How to Qualify for Disability Benefits with Arthritis
In order to qualify for Social Security Disability with arthritis, you must meet the basic disability requirements set by the Social Security Administration (SSA). In order to receive disability benefits, you must have a condition which prevents you from performing any available work. Additionally, the condition must be expected to last at least one year from the time of onset.
In the case of arthritis, you must receive medical treatment for at least three months before the SSA will make a determination regarding the extent and severity of your condition and whether or not it qualifies you for Social Security Disability benefits. To determine whether a person qualifies for Social Security Disability because of arthritis, the SSA uses the following steps:
The SSA first determines whether you are currently working. If you are gainfully employed (in 2011, gainfully employed is defined as earning $1,000 per month), you will be disqualified for Social Security Disability based on your demonstrated ability to perform substantial gainful activity.
The SSA determines whether your arthritis is severe enough to hinder you from performing physical activities commonly required for working. These activities may include such things as sitting, standing, kneeling, walking, lifting, and use of fine motor skills. Depending on which activities your arthritis hinders you from performing, you may be deemed capable of heavy, medium, light, or sedentary work. In some cases, those who are approaching retirement age may qualify for Social Security Disability benefits even if they are deemed capable of sedentary work if they lack the qualifications to perform the sedentary work which is available.
The SSA determines if your arthritis meets their medical criteria. To meet Social Security disability criteria, an arthritic person must have swelling and pain, and his or her joint movement must be limited or painful.
If a person is not deemed medically qualified for Social Security disability based on observable symptoms, the SSA will consider whether you can reasonably be expected to perform any type of work which you have done in the past.
If the SSA determines that you are unable to perform any work which you have performed previously, they will consider your age, your level of education, your previous experience, and your overall mental and physical health to determine whether you could reasonably be trained to do any other kind of available work. If, in their estimation, you can be trained to do some form of work, you will be denied Social Security Disability benefits.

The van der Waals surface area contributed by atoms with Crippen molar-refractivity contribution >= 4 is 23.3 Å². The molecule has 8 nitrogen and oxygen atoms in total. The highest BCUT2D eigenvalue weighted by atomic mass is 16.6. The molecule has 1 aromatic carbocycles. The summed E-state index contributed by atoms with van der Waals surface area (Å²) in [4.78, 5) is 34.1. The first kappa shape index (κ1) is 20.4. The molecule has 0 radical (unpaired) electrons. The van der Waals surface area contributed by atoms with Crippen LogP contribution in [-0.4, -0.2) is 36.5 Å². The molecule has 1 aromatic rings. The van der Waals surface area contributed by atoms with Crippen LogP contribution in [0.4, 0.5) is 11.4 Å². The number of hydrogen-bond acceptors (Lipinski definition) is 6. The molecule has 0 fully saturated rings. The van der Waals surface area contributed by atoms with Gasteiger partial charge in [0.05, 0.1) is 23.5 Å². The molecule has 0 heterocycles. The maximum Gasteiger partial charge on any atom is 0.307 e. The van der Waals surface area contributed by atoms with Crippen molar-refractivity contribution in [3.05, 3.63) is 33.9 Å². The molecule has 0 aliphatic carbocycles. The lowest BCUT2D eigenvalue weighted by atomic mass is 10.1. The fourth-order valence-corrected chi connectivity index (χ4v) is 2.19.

If the SSA determines that your arthritis precludes you from performing any kind of available work, they will approve your claim and you will begin receiving social Security Disability benefits. It is worth noting that most initial claims are denied. If your claim is denied, you should consider consulting a Social Security Disability attorney (if you’re not already working with one) regarding the best way to go about the appeals process.
Many Social Security Disability claims which are initially denied are later approved in the appeals process. While you are allowed to represent yourself at all stages of the process, you are much more likely to win your case if you are represented by an experienced Social Security disability lawyer.
Statistically, your best chance of having a Social Security Disability case approved because of arthritis comes during your hearing before an Administrative Law Judge. During this hearing, you will be allowed to have representation, and will also be allowed to make your case in person regarding why your arthritic condition keeps you from being able to work. You will also be allowed to bring witnesses who can testify on your behalf regarding the effects your condition has had on your ability to work.
- Do You Qualify?
- Application Process
- Medical Conditions
- Disability Resources